Arizona Boy, 9, Pleads Guilty to Murdering Dad

A 9-year-old eastern Arizona boy accused of shooting his father and another man to death pleaded guilty Thursday to a single count of negligent homicide.

Two premeditated murder charges for the deaths of the father and the other man, who rented a room in the family's home, were dropped as part of the plea deal. The boy entered the plea before Apache County Superior Court Judge Michael Roca in St. Johns, sparing the rural community of about 4,000 from what would have been an emotional trial.

The Associated Press is not identifying the boy because of his age.

The plea deal prevents the boy from serving any time in the state juvenile corrections system, but Roca still could sentence him to time in a county facility.

"It's a compromise — no one is really pleased," defense attorney Benjamin Brewer said after the hearing.

The boy's mother objected to the plea deal. Through her lawyer, she told the judge she didn't believe her son was old enough to understand the plea agreement and she was worried that his court-appointed guardian hadn't been able to review the deal.

Apache County Attorney Michael Whiting said he "had a hard time believing" that the guardian wasn't aware of the plea deal, and Roca accepted the plea without addressing the mother's concerns.

Whiting wants the boy to undergo extensive mental evaluations and treatment, an option allowed by the plea agreement.

The plea agreement says any detention will be at the discretion of the court.

The boy will also undergo diagnostic evaluations and mental health examinations when he's 12, 15, and 17. The reviews are intended partly to determine whether the boy will pose any danger in the future.

The document says the boy will have no contact with the victims' families unless someone files a written request with the court and the judge grants it.

The boy also won't be allowed to enroll in any public or private school unless evaluations determine that he doesn't pose a threat to himself or anyone else.

The boy is currently free from custody on furlough. He is due back in court for a pre-sentencing hearing on March 5.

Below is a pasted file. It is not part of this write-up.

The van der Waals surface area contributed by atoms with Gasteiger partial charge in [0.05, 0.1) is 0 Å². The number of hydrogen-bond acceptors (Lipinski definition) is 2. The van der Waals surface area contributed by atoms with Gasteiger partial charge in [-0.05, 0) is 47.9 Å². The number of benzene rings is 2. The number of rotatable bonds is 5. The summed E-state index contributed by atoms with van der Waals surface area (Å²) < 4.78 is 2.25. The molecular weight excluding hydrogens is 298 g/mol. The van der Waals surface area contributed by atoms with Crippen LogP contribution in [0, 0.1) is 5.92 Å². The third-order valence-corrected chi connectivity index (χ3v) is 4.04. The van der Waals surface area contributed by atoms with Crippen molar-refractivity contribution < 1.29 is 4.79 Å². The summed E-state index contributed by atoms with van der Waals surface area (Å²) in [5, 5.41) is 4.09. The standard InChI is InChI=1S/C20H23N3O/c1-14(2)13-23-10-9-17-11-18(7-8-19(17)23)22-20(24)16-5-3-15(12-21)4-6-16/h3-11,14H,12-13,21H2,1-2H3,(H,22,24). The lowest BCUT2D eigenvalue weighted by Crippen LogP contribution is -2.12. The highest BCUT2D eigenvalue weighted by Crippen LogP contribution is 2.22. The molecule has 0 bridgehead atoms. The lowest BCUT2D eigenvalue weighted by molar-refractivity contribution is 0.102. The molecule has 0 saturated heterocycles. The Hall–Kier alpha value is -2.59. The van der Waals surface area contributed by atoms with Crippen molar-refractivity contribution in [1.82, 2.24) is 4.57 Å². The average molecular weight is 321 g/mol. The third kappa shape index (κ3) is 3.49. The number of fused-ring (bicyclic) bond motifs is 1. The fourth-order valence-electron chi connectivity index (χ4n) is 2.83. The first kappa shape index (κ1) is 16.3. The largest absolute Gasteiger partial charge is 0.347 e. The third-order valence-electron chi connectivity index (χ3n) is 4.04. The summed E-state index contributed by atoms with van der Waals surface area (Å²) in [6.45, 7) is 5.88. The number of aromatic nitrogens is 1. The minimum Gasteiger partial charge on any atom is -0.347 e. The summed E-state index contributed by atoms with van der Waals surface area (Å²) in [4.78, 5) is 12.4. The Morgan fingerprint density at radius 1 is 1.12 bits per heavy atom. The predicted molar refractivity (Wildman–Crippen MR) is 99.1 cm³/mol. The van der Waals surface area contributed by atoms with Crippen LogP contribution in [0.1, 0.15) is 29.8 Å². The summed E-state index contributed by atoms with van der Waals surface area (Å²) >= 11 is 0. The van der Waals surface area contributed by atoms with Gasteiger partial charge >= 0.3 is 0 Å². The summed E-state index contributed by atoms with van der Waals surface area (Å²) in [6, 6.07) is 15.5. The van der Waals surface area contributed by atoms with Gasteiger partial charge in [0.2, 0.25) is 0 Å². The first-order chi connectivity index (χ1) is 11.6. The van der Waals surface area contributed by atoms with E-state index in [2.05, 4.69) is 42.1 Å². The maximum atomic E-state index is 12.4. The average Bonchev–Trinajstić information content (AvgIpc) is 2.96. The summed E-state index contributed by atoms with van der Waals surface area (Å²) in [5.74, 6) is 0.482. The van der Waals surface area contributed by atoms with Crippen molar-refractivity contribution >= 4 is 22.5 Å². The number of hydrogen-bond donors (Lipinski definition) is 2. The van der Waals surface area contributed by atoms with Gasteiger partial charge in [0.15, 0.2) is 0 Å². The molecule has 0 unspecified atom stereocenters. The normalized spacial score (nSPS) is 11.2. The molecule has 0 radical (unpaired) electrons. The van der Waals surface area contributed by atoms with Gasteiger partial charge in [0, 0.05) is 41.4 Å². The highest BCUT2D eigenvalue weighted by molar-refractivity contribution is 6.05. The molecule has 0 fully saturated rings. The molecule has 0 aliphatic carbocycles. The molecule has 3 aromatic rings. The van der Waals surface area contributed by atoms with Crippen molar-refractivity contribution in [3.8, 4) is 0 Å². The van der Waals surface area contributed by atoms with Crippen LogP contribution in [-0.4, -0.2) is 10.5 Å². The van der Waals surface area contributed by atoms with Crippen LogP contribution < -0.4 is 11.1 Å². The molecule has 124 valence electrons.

The boy previously pleaded not guilty in the Nov. 5 deaths of his father, 29-year-old Vincent Romero, and 39-year-old Timothy Romans. Police had said the boy, who was 8 at the time, used a .22-caliber rifle to shoot the men as they returned home from work.

Prosecutors and defense attorneys had been negotiating a plea agreement for the past month.

Legal experts said there appeared to be no guidelines on how to deal with the case. No child 8 years old or younger committed homicide in the United States during 2005-2007, according to the latest FBI statistics.

The boy, who has been in and out of juvenile detention since his arrest a day after the shootings, wasn't initially considered a suspect in the case, authorities said.

Romans' wife, however, raised suspicions that the boy might have been involved in the shootings. Tanya Romans told police she heard the boy's voice in the background as she talked with her husband over the phone moments before he was killed.

In an hourlong police interview, the boy admitted firing at least two shots at each of the men after initially saying he did not shoot a gun the night of the killings.

As the interview wrapped up, the boy buried his head in his jacket and said, "I'm going to go to juvie."

Autopsy reports showed Romero was shot four times, and Romans was shot six times.

Authorities have never discussed a possible motive.

But while in custody, the boy told a state Child Protective Services worker that he kept a tally of spankings and vowed his 1,000th would be his last.

The boy told police in the interview that his stepmother had spanked him five times the night before the shootings because he did not bring home some papers from school. Police searched the trash at the family's home for the tally sheet the boy said he ripped up before the shootings, but no such paper was found, authorities said.

Brewer sought the dismissal of the statements, including the police interview, because the boy was questioned without representation from a parent or attorney. Prosecutors agreed not to use the statements unless the boy took the stand at trial and countered them.

But one of two experts who evaluated the boy indicated the boy would not be fit to stand trial, Brewer said in court documents. The complete results of both evaluations have not been released.

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